Jim Armitage: Mugabe regime still failing the test, so why are we handing it a prize?
Zimbabwe is arguably run largely for its leaders’ benefit
Jim Armitage is the City editor of The Independent and London Evening Standard group of newspapers. He has been a reporter and editor for more than 20 years and was recently shortlisted for the Press Gazette financial journalist of the year and The Society of Editors financial journalist of the year awards. He contributes news, investigative reports and comment to the Independent titles plus a daily column in the Evening Standard.
Saturday 16 February 2013
Global Outlook Rewards for the punished are only meant to be for good behaviour. So why are we about to give a glittering prize to the unpleasant government dominated by Robert Mugabe? On Monday, in Brussels, the European Union's Foreign Affairs Council will lift certain targeted sanctions on the country. William Hague will sign up to the moves, which are being championed by the high representative, Labour's Baroness Ashton.
It's not clear yet exactly which barriers will be removed, but I'm reliably informed they will include the lifting of travel restrictions on certain members of the Mugabe regime, plus the unfreezing of some of their assets.
Many of Mr Mugabe's top officials have become spectacularly rich from his decades in power. Perhaps we should applaud as his newly liberated big guns come to Sloane Street to splash out in Rolex and Louis Vuitton – our economy needs all the help it can get. But I'm not entirely sure that boosting London's luxury goods industry is what the EU Foreign Affairs Council should be all about.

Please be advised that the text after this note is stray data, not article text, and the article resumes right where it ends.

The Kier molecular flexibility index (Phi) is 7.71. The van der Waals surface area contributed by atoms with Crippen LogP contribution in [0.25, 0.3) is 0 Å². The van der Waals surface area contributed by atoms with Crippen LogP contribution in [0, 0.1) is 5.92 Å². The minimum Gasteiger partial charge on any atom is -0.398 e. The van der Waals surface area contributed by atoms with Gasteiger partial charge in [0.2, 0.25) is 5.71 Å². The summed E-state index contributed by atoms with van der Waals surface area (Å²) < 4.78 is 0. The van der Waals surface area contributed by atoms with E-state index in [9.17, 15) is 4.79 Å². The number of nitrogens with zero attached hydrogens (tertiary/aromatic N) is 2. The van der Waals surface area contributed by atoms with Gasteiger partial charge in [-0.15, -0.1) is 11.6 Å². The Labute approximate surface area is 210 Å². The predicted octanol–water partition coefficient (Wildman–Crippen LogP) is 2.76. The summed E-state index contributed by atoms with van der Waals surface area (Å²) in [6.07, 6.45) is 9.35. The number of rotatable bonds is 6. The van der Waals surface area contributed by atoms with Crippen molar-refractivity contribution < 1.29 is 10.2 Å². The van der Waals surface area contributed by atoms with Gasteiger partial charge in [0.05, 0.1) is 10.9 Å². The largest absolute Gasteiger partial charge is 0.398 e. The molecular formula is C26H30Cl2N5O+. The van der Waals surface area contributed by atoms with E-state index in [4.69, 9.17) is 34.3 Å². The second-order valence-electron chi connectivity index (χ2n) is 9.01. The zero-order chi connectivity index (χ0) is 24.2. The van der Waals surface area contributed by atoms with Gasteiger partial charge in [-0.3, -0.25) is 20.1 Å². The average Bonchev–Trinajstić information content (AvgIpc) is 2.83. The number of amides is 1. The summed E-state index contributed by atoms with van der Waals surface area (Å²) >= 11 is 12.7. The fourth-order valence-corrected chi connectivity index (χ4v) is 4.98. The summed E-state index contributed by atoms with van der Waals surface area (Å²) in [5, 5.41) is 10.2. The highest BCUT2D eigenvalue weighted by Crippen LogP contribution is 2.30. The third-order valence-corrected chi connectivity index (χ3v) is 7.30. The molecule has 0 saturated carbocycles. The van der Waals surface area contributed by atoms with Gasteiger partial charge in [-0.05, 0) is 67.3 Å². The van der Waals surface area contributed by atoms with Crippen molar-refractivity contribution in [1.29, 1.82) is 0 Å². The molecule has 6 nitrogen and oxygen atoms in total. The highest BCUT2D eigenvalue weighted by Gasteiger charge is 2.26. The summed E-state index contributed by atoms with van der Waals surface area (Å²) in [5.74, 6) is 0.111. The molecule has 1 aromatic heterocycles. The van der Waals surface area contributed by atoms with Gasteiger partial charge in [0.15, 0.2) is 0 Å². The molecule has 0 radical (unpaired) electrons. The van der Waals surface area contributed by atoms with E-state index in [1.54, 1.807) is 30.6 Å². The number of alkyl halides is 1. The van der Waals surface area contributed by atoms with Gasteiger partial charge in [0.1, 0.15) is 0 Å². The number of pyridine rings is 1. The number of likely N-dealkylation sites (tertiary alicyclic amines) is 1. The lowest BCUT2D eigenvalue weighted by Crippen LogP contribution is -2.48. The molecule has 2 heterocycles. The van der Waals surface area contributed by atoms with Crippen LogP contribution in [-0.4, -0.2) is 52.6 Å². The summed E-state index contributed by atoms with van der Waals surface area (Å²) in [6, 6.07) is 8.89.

Zimbabwe remains a deeply troubled state, arguably run largely for the benefit of its leaders. Its diamond industry, as I wrote here some weeks ago, is deeply flawed and open to corruption. Large amounts of money from its diamond mines flow into the coffers of Zanu-PF, Human Rights Watch suggests, while its highly partisan police force continues to harass and arrest opposition activists.
So why are we about to give Mr Mugabe a big pat on the back?
Mr Hague, Lady Ashton and Co argue the sanctions should be lifted to recognise the fact that the government has said it will hold a referendum in March on a draft constitution. General elections should follow later in the year.
But, setting aside all the other allegations of ongoing corruption and human rights abuses, why would we want to be rewarding the regime for something it hasn't even done yet?
The Zimbabwean sanctions should remain in force until free and fair elections have been held – and note that expression: "free and fair".
Luxury in Piccadilly, big risks in Zimbabwe
At a cost of £500 to £900 per ticket, the dozens of businessmen attending the ZimInvest London 2012 Forum last November will have been hoping for more than just a few egg-and-cress sandwiches. They will not have been disappointed. The five-star Le Meridien Piccadilly, not known for skimping on the catering, laid it on in luxurious style.
More importantly, the suits who assembled – fund managers and others looking to invest in Zimbabwe –met senior honchos from the country in what the event's marketing blurb described as "an excellent high-level networking platform".
The lifting of sanctions on Monday will be used by said honchos as a major recruiting tool in future conversations, we can have no doubt.